In fiscal year 2015, BC Hydro paid $1.064 billion to independent power producers (IPPs), an average of 7.9¢ a KWh.
In fiscal year 2016, BC Hydro paid $1.229 billion to independent power producers and, in the quarter ended March 31 2016, it paid 9.8¢ a KWh, a 23% increase of the unit cost in the preceding fiscal year.
In fiscal year 2015, BC Hydro sold electricity to Alberta and Western USA for $775 million, netting an average of 3.5¢ a KWh.
In fiscal year 2016, BC Hydro sold electricity to Alberta and Western USA for $460 million, netting an average of 3.1¢ a KWh, a 14% decrease in the unit cost in the preceding fiscal year.
Had IPP’s sold their power for the same price that BC Hydro realized in trade markets, they would have realized:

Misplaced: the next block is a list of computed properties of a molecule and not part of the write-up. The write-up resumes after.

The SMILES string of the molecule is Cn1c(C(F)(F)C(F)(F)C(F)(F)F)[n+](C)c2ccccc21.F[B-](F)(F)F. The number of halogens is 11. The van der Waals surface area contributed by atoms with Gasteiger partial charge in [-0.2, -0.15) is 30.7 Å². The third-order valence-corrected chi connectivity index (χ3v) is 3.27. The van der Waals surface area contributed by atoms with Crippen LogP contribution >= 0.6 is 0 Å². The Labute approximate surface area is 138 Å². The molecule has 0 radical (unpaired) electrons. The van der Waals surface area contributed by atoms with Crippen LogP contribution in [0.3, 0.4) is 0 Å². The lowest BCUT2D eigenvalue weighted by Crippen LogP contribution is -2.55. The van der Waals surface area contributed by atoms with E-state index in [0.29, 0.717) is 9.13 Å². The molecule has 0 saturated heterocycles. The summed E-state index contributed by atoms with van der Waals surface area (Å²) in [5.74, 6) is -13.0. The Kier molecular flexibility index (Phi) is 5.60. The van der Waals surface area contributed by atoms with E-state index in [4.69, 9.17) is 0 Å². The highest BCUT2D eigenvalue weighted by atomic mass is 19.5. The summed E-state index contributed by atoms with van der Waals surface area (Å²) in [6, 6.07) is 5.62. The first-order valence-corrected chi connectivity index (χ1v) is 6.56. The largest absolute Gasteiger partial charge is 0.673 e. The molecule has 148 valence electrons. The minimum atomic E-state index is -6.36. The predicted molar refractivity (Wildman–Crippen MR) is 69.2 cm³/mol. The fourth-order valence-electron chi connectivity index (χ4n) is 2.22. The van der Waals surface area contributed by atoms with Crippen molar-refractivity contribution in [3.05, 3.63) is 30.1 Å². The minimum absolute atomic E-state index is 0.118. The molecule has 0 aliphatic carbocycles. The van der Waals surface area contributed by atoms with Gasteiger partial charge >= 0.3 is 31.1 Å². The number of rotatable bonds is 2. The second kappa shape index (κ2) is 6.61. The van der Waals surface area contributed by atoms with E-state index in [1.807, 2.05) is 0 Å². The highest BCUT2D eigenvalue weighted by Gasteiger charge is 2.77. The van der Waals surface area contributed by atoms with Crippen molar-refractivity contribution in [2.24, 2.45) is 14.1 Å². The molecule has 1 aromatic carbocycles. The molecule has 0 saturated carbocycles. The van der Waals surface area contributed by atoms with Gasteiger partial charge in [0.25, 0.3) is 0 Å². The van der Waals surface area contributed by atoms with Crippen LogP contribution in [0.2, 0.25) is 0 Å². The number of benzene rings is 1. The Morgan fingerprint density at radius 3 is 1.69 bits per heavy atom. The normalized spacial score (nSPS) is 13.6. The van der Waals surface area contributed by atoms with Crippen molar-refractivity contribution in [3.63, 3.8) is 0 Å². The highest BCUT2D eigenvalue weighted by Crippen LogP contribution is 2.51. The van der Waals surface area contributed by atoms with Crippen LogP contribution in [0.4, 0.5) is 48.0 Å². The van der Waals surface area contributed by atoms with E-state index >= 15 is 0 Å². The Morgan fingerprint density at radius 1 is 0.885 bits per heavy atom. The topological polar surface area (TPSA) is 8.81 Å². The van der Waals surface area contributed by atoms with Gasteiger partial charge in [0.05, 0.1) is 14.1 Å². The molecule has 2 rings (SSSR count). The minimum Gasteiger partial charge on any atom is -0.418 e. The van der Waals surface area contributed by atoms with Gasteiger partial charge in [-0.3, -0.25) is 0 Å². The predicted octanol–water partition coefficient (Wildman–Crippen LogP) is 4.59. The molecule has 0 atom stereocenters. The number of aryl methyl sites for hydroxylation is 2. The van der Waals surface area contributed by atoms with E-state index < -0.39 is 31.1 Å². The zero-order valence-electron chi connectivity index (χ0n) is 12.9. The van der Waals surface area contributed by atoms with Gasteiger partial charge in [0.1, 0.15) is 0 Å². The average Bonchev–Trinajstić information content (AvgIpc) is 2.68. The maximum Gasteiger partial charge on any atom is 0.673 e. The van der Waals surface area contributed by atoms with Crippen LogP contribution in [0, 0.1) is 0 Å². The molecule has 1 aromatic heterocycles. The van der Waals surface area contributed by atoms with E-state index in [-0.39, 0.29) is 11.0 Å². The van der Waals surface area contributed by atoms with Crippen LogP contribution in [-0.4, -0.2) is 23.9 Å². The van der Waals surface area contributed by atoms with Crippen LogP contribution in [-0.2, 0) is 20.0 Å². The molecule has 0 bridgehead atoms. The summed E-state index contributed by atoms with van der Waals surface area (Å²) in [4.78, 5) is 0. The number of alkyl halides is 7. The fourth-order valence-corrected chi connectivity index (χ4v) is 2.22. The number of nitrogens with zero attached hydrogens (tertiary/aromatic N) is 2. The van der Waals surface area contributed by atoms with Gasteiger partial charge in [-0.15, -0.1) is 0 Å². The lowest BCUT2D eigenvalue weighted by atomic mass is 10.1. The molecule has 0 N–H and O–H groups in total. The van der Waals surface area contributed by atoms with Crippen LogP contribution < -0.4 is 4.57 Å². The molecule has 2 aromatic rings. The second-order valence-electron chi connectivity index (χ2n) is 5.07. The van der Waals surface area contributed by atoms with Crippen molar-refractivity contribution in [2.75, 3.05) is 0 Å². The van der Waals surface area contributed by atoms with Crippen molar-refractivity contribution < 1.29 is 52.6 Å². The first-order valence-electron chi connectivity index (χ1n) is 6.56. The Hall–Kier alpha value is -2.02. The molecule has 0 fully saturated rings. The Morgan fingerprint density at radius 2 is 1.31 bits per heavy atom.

- In FY 2015, $591 million less;
- In FY 2016, $782 million less.
The deals will get better for IPPs. BC Hydro’s website now announces that it has contracted for 19,290 GWh from these private producers. That is 35% more than purchases in the just completed fiscal year and follows an established trend.
The chart is prepared from annual sales reports issued by BC Hydro. This shows the total sales to the utility’s three main customers groups: residential, commercial and heavy industrial.
This entire subject is not one that BC Liberals like to discuss. I’m told they have BC Hydro working on a revised demand forecast and have had major problems trying to force square pegs into round holes. Even without Site C, it would be impossible to justify further purchases from private power producers. If BC Hydro continues dumping power on external trade markets, prices will be reduced to even lower levels.
That outcome will make expensive Site C power an even bigger financial disaster.